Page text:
The Game Haus

Organizational Continuity is Key to Cleveland’s Success

For the first time seemingly in years, the Cleveland Browns will be bringing back each one of their positional coaches, coordinators, head coach and general manager. For the better part of two decades, the Browns have been rotating coaches and front office pieces almost as much as they have been with starting quarterbacks. The infamous picture containing the jersey with all of quarterback names would fail in comparison to a list of all the coaches and front office executives that have come through Cleveland.

Organizational continuity is an extremely important aspect of successful NFL franchises, and the Browns have finally reached the point where not only players, but also coaches, feel that Cleveland is the right spot for them.

The hiring of Kevin Stefanski was met with extreme criticism, as many Browns fans preferred a coach with prior experience as a head man after the disaster that was Freddie Kitchens. Despite Stefanski’s lack of head coaching experience, the former Vikings offensive coordinator was Browns Chief Strategy Officer, Paul DePodesta’s, man all along. The defacto Browns president preferred Stefanski the year before, but was overruled by former general manager John Dorsey. DePodesta’s intuition has been vindicated however, with Stefanski winning the NFL’s Coach of the Year award in 2020.

The lone coach Stefanski decided to keep from Freddie Kitchen’s staff was special teams coordinator Mike Priefer. Priefer, a career assistant, served as the interim head coach of the Minnesota Vikings for one game in 2016. While his team lost in 2016, Priefer was forced to recount on the lessons learned during that time when he was asked to once again serve as acting head coach; this time in Cleveland’s first playoff game since 2002 as Kevin Stefanski contracted COVID-19 in the week leading up to the Browns’ showdown with division rival Pittsburgh. Cleveland’s performance and subsequent victory over the Steelers was extra meaningful to Priefer, a Cleveland native, who knew just how agonizing the past twenty years have been for his hometown fans.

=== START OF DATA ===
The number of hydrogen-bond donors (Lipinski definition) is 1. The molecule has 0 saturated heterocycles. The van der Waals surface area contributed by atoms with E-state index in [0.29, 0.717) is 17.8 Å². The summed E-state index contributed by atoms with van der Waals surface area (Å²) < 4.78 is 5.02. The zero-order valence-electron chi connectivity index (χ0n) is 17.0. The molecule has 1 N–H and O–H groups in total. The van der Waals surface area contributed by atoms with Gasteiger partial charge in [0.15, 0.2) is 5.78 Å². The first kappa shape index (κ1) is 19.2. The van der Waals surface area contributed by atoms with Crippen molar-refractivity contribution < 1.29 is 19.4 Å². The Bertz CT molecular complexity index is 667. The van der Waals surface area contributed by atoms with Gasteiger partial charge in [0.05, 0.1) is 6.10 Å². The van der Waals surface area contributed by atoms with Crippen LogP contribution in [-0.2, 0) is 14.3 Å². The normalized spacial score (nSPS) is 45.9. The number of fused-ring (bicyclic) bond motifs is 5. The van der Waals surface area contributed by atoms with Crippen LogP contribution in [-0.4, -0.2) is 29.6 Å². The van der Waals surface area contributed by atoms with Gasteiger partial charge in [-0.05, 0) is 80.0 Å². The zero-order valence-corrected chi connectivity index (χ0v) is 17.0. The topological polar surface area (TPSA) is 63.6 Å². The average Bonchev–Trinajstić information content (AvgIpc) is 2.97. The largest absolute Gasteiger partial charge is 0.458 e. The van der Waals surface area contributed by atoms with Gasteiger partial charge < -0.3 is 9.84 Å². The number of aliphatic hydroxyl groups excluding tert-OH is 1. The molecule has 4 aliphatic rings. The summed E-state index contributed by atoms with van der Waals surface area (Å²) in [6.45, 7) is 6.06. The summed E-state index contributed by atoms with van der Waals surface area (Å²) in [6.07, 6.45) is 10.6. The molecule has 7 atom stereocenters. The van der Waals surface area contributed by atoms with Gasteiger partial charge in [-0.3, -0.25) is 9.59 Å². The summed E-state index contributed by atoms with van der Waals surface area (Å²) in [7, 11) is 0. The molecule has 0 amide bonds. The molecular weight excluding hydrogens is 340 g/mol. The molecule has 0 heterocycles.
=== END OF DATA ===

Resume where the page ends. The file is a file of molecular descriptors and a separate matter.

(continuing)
Another key coaching performance came in the form of Cleveland Chief of Staff Callie Brownson. Brownson, like Kevin Stefanski and General Manager Andrew Berry, has an Ivy League background having served as Dartmouth College’s offensive quality control coach in 2018. Brownson is known as a “jack of all trades” amongst the Cleveland coaching staff, quickly earning the respect and admiration of the players soon after her arrival.

As a result of multiple coaches contracting COVID-19 at various points in the season, Brownson’s role only increased as she filled in for tight ends coach Drew Petzing during week 12, and passing game coordinator Chad O’Shea in Cleveland’s must win week 17 game versus Pittsburgh. Callie Brownson is a rising star in the NFL and the Browns are extremely lucky to have her.

Callie Brownson links arms with Browns players before Cleveland took on the Jaguars in week 12. Photo courtesy of Sky Sports

Organizational cohesion is something that Browns owners Jimmy and Dee Haslam have been searching for ever since they purchased the team from Randy Lerner. While the Haslams have taken their fair share of criticism over how they have run the team, they have finally hired the right kind of people needed to ensure a lengthy run at the top of the NFL. In order to become one of the mainstays in football, the organization needs to remain consistent in nearly every facet. Thankfully for fans of the Cleveland Browns, they are taking the right steps towards consistent organizational cohesion.

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